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We analyse four propaganda films designed to support women’s conscription into British arms production in 1941–1942, examining their approach and comparing that to women’s lived experience on entry to factories. The films recognised minor difficulties, stressed the support network available and the need for sacrifice. They sought to inspire but provided little information on matters important to women. In the factories, women experienced a range of substantive issues. While the propaganda was immediately successful in its main aim, its lacunae were significant since these issues generated increasing industrial conflict led by women.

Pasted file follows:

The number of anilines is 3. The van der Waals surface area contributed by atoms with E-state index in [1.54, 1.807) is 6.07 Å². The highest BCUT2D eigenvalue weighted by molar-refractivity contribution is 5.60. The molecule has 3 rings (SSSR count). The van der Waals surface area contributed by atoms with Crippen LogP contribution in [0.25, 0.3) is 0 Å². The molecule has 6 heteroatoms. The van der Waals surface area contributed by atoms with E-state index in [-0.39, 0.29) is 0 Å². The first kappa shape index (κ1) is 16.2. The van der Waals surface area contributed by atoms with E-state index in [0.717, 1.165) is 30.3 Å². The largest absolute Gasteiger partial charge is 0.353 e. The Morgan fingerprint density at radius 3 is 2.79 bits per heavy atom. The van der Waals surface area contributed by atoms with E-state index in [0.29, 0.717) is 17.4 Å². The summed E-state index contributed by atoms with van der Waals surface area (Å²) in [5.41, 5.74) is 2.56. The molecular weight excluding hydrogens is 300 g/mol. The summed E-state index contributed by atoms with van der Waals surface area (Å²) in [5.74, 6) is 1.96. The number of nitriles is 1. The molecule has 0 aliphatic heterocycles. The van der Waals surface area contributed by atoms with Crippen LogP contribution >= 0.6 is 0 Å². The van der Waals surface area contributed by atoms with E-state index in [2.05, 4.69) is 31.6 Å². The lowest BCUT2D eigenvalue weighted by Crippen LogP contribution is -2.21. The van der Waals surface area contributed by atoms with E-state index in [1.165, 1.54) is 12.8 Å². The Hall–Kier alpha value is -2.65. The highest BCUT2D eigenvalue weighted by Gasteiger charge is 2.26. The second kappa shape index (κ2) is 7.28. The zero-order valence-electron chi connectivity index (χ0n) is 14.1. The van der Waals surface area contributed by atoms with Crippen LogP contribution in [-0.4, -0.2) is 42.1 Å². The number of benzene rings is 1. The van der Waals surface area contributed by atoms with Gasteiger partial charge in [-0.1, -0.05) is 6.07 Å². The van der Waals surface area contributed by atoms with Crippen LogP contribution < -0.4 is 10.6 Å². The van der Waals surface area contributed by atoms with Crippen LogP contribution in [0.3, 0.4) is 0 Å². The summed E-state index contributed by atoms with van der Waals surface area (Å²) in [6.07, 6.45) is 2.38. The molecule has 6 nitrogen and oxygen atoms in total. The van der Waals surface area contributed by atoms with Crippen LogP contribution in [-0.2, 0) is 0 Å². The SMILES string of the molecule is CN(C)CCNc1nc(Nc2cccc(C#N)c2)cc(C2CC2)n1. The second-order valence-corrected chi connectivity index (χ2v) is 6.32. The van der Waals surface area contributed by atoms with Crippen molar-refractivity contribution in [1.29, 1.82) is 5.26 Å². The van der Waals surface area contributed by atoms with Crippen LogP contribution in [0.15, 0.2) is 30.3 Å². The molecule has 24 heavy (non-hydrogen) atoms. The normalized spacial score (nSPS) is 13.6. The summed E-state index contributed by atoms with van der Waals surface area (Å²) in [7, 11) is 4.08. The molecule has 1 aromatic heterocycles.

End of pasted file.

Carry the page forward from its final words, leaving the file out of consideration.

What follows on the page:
Peter Faber Business School

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Journal Article

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